Pointing to a red-haired uncle on the family tree or having watched The Cosby Show growing up, touting hip-hop as your favorite music genre or being appalled by the word ni**ger does not absolve us of complicity in this mess.

Because make no mistake, it’s a mess. It’s a fucking mess. And not only do we bear sole responsibility for this mess, for centuries we’ve been forcing/asking/expecting people of color to clean it up.

Do better. Own the damn mess.

Do better. Get over the fact that being called racist may hurt your feelings. Understand those were our ancestors, not us is not a valid excuse. Know that as whites we don’t get to turn away from the cancer of white supremacy by whining about history.

Why? We forfeited the right to put our feelings at the forefront or to play the fairness game way back when the US had to go to war over the issue of whether it was ok to own other human beings to bolster our profits.

Do better. The history of racism in the United States is not told in bronze statues and marble monuments. And it doesn’t begin with importing and trading human beings, but when white Europeans thought the genocide of Native Americans was a proportionate response to needing a place to live. It’s not about statues of men on horses. It is about systematically oppressing, subjugating, ignoring, raping, kidnapping, belittling, demeaning, and overlooking Native, black, and brown Americans–not only what they have endured, but what they have as accomplished as well. Not only in the past, but ever since. Right damn now.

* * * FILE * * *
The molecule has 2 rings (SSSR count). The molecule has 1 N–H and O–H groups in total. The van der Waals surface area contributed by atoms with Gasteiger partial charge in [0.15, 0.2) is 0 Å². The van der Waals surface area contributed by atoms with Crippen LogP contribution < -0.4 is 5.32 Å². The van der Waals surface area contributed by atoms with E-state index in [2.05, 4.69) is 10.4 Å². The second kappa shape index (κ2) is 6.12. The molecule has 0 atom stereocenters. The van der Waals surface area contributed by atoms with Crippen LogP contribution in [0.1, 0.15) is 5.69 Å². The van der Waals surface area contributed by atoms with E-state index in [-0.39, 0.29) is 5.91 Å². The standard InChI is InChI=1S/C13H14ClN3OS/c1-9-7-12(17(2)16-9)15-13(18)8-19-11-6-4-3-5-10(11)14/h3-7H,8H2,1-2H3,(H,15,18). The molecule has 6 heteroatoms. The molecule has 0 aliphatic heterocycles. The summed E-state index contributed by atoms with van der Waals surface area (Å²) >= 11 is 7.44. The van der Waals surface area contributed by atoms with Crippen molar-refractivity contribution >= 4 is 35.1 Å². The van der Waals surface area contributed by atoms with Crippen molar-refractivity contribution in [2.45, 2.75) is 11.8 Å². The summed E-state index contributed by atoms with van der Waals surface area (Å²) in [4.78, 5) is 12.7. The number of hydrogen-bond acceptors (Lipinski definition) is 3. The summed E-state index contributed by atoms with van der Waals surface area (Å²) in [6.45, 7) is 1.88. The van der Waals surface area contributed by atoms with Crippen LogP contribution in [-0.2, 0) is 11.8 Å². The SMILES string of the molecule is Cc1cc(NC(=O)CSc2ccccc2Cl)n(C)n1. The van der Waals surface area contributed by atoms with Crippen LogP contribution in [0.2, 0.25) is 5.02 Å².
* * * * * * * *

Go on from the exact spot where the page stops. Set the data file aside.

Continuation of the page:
Do better. Acknowledge just because black Americans are not in literal chains doesn’t mean they are not still bearing the weight of them.

Do better. Stop diluting the black experience. Stop saying All lives Matter. The BLM movement does not mean the lives of white people don’t matter. ALL history, past, and present points to the opposite–that white lives do indeed matter. In fact, statistically they matter MORE than black, brown, and native lives.

This is not an either/or situation. This is an ‘in addition to’.

When whites insist all lives matter because it hurts their feelings that someone might think or insinuate their or their white child’s life doesn’t matter? That’s diluting the message. And the message is this: We have always put the hurt feelings of white people above the very lives of black and brown people.

Do better. Stop turning away from racism with ‘hey, at least things are better than they used to be‘. I know this one is true… because looking back, I did that my whole life. Post slavery, post MLK, Jr.– no one ever taught me how deeply ingrained racism is. But it’s more than that. No one taught me about black girls like Ruby Bridges. No one taught me about whites burning the busses of Freedom Riders in Anniston, Alabama. No one taught me what happened to Emmet Till. No one mentioned the Tulsa Massacre that wiped out the wealthiest black community in the United States in one fell swoop. But equally importantly, no one ever taught me of the accomplishments of Pauli Murray, Amelia Boynton Robinson, or Katherine Johnson. When listing off successful business owners, no one mentioned Madam C.J. Walker, the first female self-made millionaire.

As a white girl growing up I learned Harriet Tubman helped slaves escape and Rosa Parks sat on a bus and now we’re all equal. That’s it.

My history was whitewashed. The bad AND the good.

Do better. Learn the names of black women and men who have always been there making history and never getting any credit. The ones who have been begging us to listen. The ones who we’ve been tuning out because we’re only tuned to hear our white skin frequency.

Do better. It’s easy enough to threaten to wash your kids’ mouths out with soap if you ever hear them say ni**er.  It’s not so easy to teach them the sneaky, serpentine ways that institutionalized racism runs like an electric current under everything we do.